17 year old Grooms Sister demanding boyfriend gets invited!!!

So, I never thought I’d be posting something like this! Funny how weddings bring out the worse in people!

My fiancées younger sister (who I have asked to be bridesmaid) has sent a long message to my fiancee saying she’s offended we have not invited her 17 year old boyfriend to the wedding. I have never met him and they’ve been together a little under a year I think. Weddings are expensive and my fiancées family are contributing absolutely nothing to the wedding. His sister has said she’s offended we’re not taking their relatonship seriously as it’s not just a childhood fling and that we’re being (for want of a better word) ageist! I have been 17 and am sure while they feel this is the real deal it’s hit or miss whether they’ll be together late next year!

His mother has clearly made the situation worse by encouraging her instead of explaining weddings are expensive etc.. 

The text message sent also had a few nasty digs such as ‘she’s doing us a huge favour‘ by Being a bridesmaid (I only asked her to be nice to his side!) and ’ive not met her boyfriend as I’ve not been to their family parties’! (I have 2 children under 6 and a very busy job so may have missed a couple this year!!) 

 

what do I do? keen to tell her not to ‘do us a huge favour’ being bridesmaid and to stop being a spoilt brat?!

advice? :) 

 

Posts

  • I can personally understand why she is offended.  Weddings are a celebration of love, and she may feel smarted that she is being asked to be a part of celebrating your love, while hers is ignored.  Love feels intense whether you are 17 or 37.

     Is your wedding very small?  

  • MrsTraceyMrsTracey Posts: 837 New bride

    Oh dear, it does sound like she’s throwing her toys out the pram! However, I do think it’s a quite patronising of you to discredit their relationship because they’re younger. Some people are with the love of their life from 17, or younger. I imagine she’s feeling like her relationship isn’t being taken as seriously as other people’s, which I can understand. I have friends at late twenties/early thirties who are as unsteady in a relationship, I could as easily say I don’t know if some of them will be together in a year. 

    It’s absolutely your choice, and it’s annoying the family are chiming in, but I would maybe give it a re-think. My younger cousin has a boyfriend, and at the beginning of our planning we said that if they were still together by the time we sent out proper invites (not just save the dates) we would invite him. They were, and we did invite him. Can you agree something like this nearer the time? Or you could agree on an evening invite with the agreement that if someone drops out he can make it? 

    Regardless, I would treat them like the young adults they are and be cautious of implying they’re not serious because of age. It’s unhelpful for you too as it’ll ruffle feathers with the family.

  • SadieeeSadieee Posts: 1,781 New bride

    My sister now age 26 has been with her husband since 15. Pretty sure if we tried to not invite him to stuff because of age meaning they may not last she would have been annoyed to. I also know 5 other couples who are still with the person they started going out with as teenagers.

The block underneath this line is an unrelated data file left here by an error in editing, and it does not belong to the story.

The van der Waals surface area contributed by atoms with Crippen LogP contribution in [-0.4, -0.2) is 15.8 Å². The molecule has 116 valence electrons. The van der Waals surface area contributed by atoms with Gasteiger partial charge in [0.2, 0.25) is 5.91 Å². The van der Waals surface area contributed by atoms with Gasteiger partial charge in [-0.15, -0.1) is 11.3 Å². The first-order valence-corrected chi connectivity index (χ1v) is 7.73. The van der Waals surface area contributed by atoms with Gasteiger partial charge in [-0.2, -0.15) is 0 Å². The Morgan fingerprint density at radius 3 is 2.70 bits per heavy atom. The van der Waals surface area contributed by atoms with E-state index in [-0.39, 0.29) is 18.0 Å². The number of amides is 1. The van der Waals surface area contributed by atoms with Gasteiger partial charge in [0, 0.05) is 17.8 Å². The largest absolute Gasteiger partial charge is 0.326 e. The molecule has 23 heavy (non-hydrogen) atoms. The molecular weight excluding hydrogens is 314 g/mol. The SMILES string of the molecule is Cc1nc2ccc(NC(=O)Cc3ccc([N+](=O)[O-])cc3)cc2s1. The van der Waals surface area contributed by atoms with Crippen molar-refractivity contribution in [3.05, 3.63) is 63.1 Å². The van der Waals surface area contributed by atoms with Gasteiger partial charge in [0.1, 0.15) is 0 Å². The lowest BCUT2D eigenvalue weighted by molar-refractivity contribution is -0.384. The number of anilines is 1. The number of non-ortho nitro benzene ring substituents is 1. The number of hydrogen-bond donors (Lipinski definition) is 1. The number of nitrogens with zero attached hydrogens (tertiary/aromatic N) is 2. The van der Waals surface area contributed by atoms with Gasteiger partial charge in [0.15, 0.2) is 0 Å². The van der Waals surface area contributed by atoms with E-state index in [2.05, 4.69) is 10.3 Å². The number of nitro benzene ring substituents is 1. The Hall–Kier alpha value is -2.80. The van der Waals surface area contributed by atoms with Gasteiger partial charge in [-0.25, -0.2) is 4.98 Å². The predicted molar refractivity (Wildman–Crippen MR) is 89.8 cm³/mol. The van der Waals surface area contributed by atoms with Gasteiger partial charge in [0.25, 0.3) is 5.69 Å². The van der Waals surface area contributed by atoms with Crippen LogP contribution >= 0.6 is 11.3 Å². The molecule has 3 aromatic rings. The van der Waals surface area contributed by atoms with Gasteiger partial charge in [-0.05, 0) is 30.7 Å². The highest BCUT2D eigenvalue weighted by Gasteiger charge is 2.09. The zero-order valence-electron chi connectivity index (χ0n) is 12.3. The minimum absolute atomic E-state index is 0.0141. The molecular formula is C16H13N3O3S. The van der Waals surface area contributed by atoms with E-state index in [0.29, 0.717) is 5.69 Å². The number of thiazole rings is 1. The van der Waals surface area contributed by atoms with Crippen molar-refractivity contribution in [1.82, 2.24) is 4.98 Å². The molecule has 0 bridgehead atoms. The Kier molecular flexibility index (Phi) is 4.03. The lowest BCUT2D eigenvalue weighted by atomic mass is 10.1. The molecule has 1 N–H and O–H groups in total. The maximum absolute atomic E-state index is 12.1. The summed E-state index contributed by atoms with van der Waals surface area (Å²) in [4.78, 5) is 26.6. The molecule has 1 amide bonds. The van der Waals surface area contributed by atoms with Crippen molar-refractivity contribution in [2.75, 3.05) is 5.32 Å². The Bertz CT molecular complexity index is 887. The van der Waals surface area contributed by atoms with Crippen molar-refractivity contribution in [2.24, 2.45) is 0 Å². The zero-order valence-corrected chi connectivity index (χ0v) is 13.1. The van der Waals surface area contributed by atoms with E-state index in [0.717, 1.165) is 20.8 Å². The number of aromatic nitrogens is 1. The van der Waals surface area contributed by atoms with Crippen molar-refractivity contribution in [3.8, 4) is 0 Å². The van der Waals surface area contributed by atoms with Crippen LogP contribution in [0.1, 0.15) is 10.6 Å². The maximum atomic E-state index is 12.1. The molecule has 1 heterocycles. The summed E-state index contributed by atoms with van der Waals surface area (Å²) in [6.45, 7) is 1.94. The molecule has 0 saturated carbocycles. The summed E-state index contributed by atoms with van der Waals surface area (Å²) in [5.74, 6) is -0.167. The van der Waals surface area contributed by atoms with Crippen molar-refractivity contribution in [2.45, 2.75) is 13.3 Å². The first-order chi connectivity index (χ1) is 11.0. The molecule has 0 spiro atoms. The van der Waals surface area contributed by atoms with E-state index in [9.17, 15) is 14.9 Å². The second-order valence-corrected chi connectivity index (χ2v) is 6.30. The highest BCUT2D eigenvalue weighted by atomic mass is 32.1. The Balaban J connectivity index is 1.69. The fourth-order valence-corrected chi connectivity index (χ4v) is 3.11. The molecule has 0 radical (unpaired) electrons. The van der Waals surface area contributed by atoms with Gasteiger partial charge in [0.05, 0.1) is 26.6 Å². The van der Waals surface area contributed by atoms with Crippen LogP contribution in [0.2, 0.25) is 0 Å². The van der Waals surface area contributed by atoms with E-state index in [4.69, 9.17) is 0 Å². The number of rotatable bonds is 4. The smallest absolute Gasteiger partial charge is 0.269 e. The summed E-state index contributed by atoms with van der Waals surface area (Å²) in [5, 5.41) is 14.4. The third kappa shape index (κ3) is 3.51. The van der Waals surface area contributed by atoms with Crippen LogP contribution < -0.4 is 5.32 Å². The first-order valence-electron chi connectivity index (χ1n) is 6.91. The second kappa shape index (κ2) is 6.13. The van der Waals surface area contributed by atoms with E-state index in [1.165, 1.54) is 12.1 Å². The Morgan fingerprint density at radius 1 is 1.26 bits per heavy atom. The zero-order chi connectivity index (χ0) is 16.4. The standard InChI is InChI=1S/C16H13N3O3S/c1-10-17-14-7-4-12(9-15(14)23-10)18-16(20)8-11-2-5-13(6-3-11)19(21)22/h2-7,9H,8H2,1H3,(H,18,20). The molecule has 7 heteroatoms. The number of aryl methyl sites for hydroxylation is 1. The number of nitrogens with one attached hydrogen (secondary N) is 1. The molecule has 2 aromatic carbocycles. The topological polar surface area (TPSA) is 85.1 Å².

The godmother of my daughter cheated on her husband (one of our ushers) this year, they've split and he refuses to attend as it's in the same church they married in. Age has no correlation to stability.

    However it is your wedding so final decision is yours and your fiancees

  • Personally i wouldn't be inviting them either, but we are taking a hard stance of "if we both haven't met them then they don't come" and the only exception to this is the elderly rellies who aren't able to travel. 

    I'd say youre really sorry but unfortunately you are keeping it a small intimate wedding so only want people there that you have actually met before, and if she still kicks up a fuss saying its your fault you havent met, explain if they are mature enough to consider their relationship the real deal, they are mature enough to make adult friendships on their own without needing a family event as a reason to meet up. 

    Oh and if her being a bridesmaid is such an effort for her then she doesn't need to do it! Apologise, saying you weren't aware when asking that it would cause her disruption or distress but shes welcome to just come as a guest. 


    I feel incredibly strongly that you shouldn't have ANYONE at your event you don't actually want there. 

  • MrsCToBeeMrsCToBee Posts: 2,949 New bride
    CoffeeDogAddict wrote (see post):

    Personally i wouldn't be inviting them either, but we are taking a hard stance of "if we both haven't met them then they don't come" and the only exception to this is the elderly rellies who aren't able to travel. 

    I'd say youre really sorry but unfortunately you are keeping it a small intimate wedding so only want people there that you have actually met before, and if she still kicks up a fuss saying its your fault you havent met, explain if they are mature enough to consider their relationship the real deal, they are mature enough to make adult friendships on their own without needing a family event as a reason to meet up. 

    Oh and if her being a bridesmaid is such an effort for her then she doesn't need to do it! Apologise, saying you weren't aware when asking that it would cause her disruption or distress but shes welcome to just come as a guest. 


    I feel incredibly strongly that you shouldn't have ANYONE at your event you don't actually want there. 

    Totally agree - we aren't having anyone at our wedding ceremony or wedding breakfast that we don't know well, and definitely not people we haven't met. Tell her he's welcome to come to the evening do, but due to restraints on daytime numbers you are only able to invite close family and friends. Her mother should be telling her to grow up, not encouraging this hissy fit. 

    When I was 27 and had a partner I'd been with for 6 years, my friend only invited me to her wedding as she hadn't met him - no drama, I went with another friend and it wasn't an issue.